“Other guys read Playboy. I read annual reports.”
— Warren Buffett
I’m not quite as fanatical as Warren, but I do enjoy digging into a company’s annual report (called a 10-K) to learn something new. Especially for companies I own.
Over the next few weeks, I’ll be reading the 10-Ks of all the companies I own shares in, first page to the last. This week: Johnson & Johnson (NYSE:JNJ).
Here are five things I learned from J&J’s annual report (which you can read here).
1. A lot of the company’s slowing revenue growth doesn’t have to do with sales, but currency
Johnson & Johnson (NYSE:JNJ)‘s sales growth is tepid at best. Revenue growth has averaged 2.3% per year over the last five years, or about equal to the U.S. inflation rate.
But take a look at this table:
|Sales Increase / (Decrease) Due to:||2012|
Johnson & Johnson’s ability to sell stuff actually grew nicely in 2012. And it managed to do so with slightly higher prices.
What took down revenue growth were currency fluctuations.
Consider how big currency issues were in Europe alone (emphasis mine): “Sales in Europe experienced a decline of 1.1% as compared to the prior year, including operational growth of 5.8% offset by a negative currency impact of 6.9%.”
The irony here is that many investors admired companies like Johnson & Johnson (NYSE:JNJ) for their exposure to international sales, which was seen as a hedge against a weakening dollar. But now that the dollar is gaining value against a basket of global currencies, international exposure becomes a drag, net of currency hedges. Be careful what you wish for.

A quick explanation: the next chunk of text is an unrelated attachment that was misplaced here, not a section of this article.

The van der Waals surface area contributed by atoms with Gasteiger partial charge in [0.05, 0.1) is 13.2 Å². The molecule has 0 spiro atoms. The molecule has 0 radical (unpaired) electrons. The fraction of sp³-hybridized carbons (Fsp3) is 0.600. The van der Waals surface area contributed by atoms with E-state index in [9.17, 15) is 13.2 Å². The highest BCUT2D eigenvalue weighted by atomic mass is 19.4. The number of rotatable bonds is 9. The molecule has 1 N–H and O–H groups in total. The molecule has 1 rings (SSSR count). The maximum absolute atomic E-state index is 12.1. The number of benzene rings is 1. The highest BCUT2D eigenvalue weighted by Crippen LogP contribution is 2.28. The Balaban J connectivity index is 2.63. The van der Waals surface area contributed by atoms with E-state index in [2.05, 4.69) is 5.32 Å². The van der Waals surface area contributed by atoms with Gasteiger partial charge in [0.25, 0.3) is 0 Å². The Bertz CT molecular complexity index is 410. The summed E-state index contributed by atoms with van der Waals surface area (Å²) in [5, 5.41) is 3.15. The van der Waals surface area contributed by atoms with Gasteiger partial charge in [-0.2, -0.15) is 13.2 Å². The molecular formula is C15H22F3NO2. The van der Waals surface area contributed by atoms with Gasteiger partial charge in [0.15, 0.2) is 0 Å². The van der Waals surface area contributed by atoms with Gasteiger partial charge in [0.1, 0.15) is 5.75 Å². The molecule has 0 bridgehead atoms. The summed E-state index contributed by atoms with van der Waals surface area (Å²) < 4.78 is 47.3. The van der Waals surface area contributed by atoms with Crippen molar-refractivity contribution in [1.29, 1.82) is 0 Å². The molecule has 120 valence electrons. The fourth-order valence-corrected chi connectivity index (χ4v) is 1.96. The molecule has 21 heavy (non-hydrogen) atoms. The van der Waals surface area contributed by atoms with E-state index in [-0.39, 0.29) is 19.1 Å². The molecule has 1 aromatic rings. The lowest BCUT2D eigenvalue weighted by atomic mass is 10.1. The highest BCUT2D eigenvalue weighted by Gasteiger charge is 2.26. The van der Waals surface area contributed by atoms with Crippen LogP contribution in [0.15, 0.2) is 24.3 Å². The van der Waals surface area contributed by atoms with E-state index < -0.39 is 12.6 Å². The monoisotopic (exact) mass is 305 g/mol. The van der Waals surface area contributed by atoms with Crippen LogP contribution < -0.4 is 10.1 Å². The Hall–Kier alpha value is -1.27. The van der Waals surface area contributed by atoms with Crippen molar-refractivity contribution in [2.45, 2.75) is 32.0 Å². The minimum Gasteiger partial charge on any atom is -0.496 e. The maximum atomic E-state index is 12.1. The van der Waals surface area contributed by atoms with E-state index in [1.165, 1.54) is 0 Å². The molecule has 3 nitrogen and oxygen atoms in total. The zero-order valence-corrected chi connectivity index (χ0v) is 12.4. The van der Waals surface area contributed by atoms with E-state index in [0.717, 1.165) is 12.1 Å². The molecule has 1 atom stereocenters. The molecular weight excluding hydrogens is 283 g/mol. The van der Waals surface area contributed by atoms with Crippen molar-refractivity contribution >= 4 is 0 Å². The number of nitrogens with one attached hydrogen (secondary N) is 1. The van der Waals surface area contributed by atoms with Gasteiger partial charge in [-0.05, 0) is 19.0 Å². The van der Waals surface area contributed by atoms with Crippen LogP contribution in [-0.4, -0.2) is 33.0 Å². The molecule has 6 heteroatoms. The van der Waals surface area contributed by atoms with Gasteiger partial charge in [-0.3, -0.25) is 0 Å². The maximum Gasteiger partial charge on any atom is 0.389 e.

2. Forget about runaway inflation of medical costs
Everyone knows health care prices ballooned over the last decade. Companies operating in the health care universe, therefore, were said to benefit from the other side of that trend with above-average pricing power and revenue growth.
But that hasn’t been the case for Johnson & Johnson (NYSE:JNJ)’s health care units. Take this paragraph (emphasis mine):
The Company is aware that its products are used in an environment where, for more than a decade, policymakers, consumers and businesses have expressed concerns about the rising cost of health care. In response to these concerns, the Company has a long-standing policy of pricing products responsibly. For the period 2002 – 2012, in the United States, the weighted average compound annual growth rate of the Company’s net price increases for health care products (prescription and over-the-counter drugs, hospital and professional products) was below the U.S. Consumer Price Index (CPI).
3. Don’t wait around for foreign profits to come home
When a company earns profits overseas, the act of bringing that cash back to the United States to pay dividends or fund share buybacks can create a big tax bill. Called the “repatriation tax,” companies typically owe the difference between the tax rate they paid on earnings overseas and the U.S.’s 35% tax rate.
Many companies opt to hoard cash overseas, anticipating a repatriation-tax holiday in the future that will let them bring cash home without spiking their tax liabilities.
But don’t wait around for Johnson & Johnson (NYSE:JNJ) to bring foreign profits home. It seems content reinvesting the majority of its foreign profits into foreign operations (emphasis mine):
At December 30, 2012 and January 1, 2012, the cumulative amounts of undistributed international earnings were approximately $49.0 billion and $41.6 billion, respectively. At December 30, 2012 and January 1, 2012, the Company’s foreign subsidiaries held balances of cash and cash equivalents in the amounts of $14.8 billion and $24.5 billion, respectively. The Company has not provided deferred taxes on the undistributed earnings from certain international subsidiaries where the earnings are considered to be permanently reinvested. The Company intends to continue to reinvest these earnings in international operations.